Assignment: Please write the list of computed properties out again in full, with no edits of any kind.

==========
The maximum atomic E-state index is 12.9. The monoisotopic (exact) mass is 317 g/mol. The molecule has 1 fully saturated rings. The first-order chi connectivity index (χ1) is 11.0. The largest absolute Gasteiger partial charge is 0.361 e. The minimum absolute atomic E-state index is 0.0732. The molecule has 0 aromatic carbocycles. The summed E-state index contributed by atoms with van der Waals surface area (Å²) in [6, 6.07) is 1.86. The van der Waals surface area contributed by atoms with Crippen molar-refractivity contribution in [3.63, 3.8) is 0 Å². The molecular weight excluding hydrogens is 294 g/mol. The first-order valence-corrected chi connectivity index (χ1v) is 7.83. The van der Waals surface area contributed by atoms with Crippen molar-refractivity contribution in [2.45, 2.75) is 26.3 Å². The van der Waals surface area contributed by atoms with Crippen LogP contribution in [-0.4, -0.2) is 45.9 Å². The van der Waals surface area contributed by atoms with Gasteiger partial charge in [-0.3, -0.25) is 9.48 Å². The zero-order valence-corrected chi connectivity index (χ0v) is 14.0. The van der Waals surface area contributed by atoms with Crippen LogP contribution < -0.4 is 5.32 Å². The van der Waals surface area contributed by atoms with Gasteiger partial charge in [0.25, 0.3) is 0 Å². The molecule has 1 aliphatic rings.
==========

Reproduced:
The maximum atomic E-state index is 12.9. The monoisotopic (exact) mass is 317 g/mol. The molecule has 1 fully saturated rings. The first-order chi connectivity index (χ1) is 11.0. The largest absolute Gasteiger partial charge is 0.361 e. The minimum absolute atomic E-state index is 0.0732. The molecule has 0 aromatic carbocycles. The summed E-state index contributed by atoms with van der Waals surface area (Å²) in [6, 6.07) is 1.86. The van der Waals surface area contributed by atoms with Crippen molar-refractivity contribution in [3.63, 3.8) is 0 Å². The molecular weight excluding hydrogens is 294 g/mol. The first-order valence-corrected chi connectivity index (χ1v) is 7.83. The van der Waals surface area contributed by atoms with Crippen molar-refractivity contribution in [2.45, 2.75) is 26.3 Å². The van der Waals surface area contributed by atoms with Crippen LogP contribution in [-0.4, -0.2) is 45.9 Å². The van der Waals surface area contributed by atoms with Gasteiger partial charge in [-0.3, -0.25) is 9.48 Å². The zero-order valence-corrected chi connectivity index (χ0v) is 14.0. The van der Waals surface area contributed by atoms with Crippen LogP contribution < -0.4 is 5.32 Å². The van der Waals surface area contributed by atoms with Gasteiger partial charge in [0.25, 0.3) is 0 Å². The molecule has 1 aliphatic rings.